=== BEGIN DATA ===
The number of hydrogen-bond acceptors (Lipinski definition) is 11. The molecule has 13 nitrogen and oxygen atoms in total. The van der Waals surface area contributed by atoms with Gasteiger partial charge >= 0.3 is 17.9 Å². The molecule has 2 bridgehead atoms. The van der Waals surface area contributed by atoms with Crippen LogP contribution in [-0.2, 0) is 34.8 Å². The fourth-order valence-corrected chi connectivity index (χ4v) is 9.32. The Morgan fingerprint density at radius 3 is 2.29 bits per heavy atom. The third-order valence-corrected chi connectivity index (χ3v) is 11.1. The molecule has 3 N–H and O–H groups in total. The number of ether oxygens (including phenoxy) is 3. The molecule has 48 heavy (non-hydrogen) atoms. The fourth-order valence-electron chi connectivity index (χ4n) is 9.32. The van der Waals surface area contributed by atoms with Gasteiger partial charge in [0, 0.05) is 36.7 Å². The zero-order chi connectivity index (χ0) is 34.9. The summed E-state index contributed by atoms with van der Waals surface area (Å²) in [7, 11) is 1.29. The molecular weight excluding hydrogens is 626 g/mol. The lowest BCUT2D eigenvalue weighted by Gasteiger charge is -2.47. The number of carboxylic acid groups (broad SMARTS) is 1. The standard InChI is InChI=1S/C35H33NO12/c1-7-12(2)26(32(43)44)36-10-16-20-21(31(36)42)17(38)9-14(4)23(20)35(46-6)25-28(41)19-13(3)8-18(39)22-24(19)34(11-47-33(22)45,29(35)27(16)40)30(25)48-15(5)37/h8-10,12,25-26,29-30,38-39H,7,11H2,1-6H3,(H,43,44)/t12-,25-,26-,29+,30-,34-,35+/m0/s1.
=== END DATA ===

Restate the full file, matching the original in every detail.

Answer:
The number of hydrogen-bond acceptors (Lipinski definition) is 11. The molecule has 13 nitrogen and oxygen atoms in total. The van der Waals surface area contributed by atoms with Gasteiger partial charge >= 0.3 is 17.9 Å². The molecule has 2 bridgehead atoms. The van der Waals surface area contributed by atoms with Crippen LogP contribution in [-0.2, 0) is 34.8 Å². The fourth-order valence-corrected chi connectivity index (χ4v) is 9.32. The Morgan fingerprint density at radius 3 is 2.29 bits per heavy atom. The third-order valence-corrected chi connectivity index (χ3v) is 11.1. The molecule has 3 N–H and O–H groups in total. The number of ether oxygens (including phenoxy) is 3. The molecule has 48 heavy (non-hydrogen) atoms. The fourth-order valence-electron chi connectivity index (χ4n) is 9.32. The van der Waals surface area contributed by atoms with Gasteiger partial charge in [0, 0.05) is 36.7 Å². The zero-order chi connectivity index (χ0) is 34.9. The summed E-state index contributed by atoms with van der Waals surface area (Å²) in [7, 11) is 1.29. The molecular weight excluding hydrogens is 626 g/mol. The lowest BCUT2D eigenvalue weighted by Gasteiger charge is -2.47. The number of carboxylic acid groups (broad SMARTS) is 1. The standard InChI is InChI=1S/C35H33NO12/c1-7-12(2)26(32(43)44)36-10-16-20-21(31(36)42)17(38)9-14(4)23(20)35(46-6)25-28(41)19-13(3)8-18(39)22-24(19)34(11-47-33(22)45,29(35)27(16)40)30(25)48-15(5)37/h8-10,12,25-26,29-30,38-39H,7,11H2,1-6H3,(H,43,44)/t12-,25-,26-,29+,30-,34-,35+/m0/s1.